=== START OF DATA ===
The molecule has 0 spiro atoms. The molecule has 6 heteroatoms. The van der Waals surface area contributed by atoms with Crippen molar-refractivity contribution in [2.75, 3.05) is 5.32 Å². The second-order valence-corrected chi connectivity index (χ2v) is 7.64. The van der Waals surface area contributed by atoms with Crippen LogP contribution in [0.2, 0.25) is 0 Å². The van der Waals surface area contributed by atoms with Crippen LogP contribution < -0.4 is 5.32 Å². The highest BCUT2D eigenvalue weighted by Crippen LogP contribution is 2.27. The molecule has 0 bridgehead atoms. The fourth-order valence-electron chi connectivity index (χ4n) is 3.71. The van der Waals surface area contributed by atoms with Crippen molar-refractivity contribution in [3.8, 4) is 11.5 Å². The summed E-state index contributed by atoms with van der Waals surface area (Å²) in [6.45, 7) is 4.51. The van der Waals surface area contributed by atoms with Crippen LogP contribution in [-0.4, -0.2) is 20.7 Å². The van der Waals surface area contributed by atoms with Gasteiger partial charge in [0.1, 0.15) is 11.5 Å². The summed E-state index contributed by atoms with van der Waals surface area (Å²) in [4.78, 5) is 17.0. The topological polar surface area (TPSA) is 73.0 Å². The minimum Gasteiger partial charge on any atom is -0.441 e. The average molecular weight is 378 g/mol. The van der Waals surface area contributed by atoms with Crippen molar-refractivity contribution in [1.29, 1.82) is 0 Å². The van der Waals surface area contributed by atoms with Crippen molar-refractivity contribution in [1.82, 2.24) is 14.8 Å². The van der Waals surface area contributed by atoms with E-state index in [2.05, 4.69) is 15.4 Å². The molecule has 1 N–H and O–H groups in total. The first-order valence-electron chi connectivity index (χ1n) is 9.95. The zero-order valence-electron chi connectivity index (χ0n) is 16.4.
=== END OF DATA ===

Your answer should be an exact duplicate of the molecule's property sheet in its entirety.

The molecule has 0 spiro atoms. The molecule has 6 heteroatoms. The van der Waals surface area contributed by atoms with Crippen molar-refractivity contribution in [2.75, 3.05) is 5.32 Å². The second-order valence-corrected chi connectivity index (χ2v) is 7.64. The van der Waals surface area contributed by atoms with Crippen LogP contribution in [0.2, 0.25) is 0 Å². The van der Waals surface area contributed by atoms with Crippen LogP contribution < -0.4 is 5.32 Å². The highest BCUT2D eigenvalue weighted by Crippen LogP contribution is 2.27. The molecule has 0 bridgehead atoms. The fourth-order valence-electron chi connectivity index (χ4n) is 3.71. The van der Waals surface area contributed by atoms with Crippen molar-refractivity contribution in [3.8, 4) is 11.5 Å². The summed E-state index contributed by atoms with van der Waals surface area (Å²) in [6.45, 7) is 4.51. The van der Waals surface area contributed by atoms with Crippen LogP contribution in [-0.4, -0.2) is 20.7 Å². The van der Waals surface area contributed by atoms with Gasteiger partial charge in [0.1, 0.15) is 11.5 Å². The summed E-state index contributed by atoms with van der Waals surface area (Å²) in [4.78, 5) is 17.0. The topological polar surface area (TPSA) is 73.0 Å². The minimum Gasteiger partial charge on any atom is -0.441 e. The average molecular weight is 378 g/mol. The van der Waals surface area contributed by atoms with Crippen molar-refractivity contribution in [1.29, 1.82) is 0 Å². The van der Waals surface area contributed by atoms with Crippen molar-refractivity contribution in [1.82, 2.24) is 14.8 Å². The van der Waals surface area contributed by atoms with E-state index in [2.05, 4.69) is 15.4 Å². The molecule has 1 N–H and O–H groups in total. The first-order valence-electron chi connectivity index (χ1n) is 9.95. The zero-order valence-electron chi connectivity index (χ0n) is 16.4.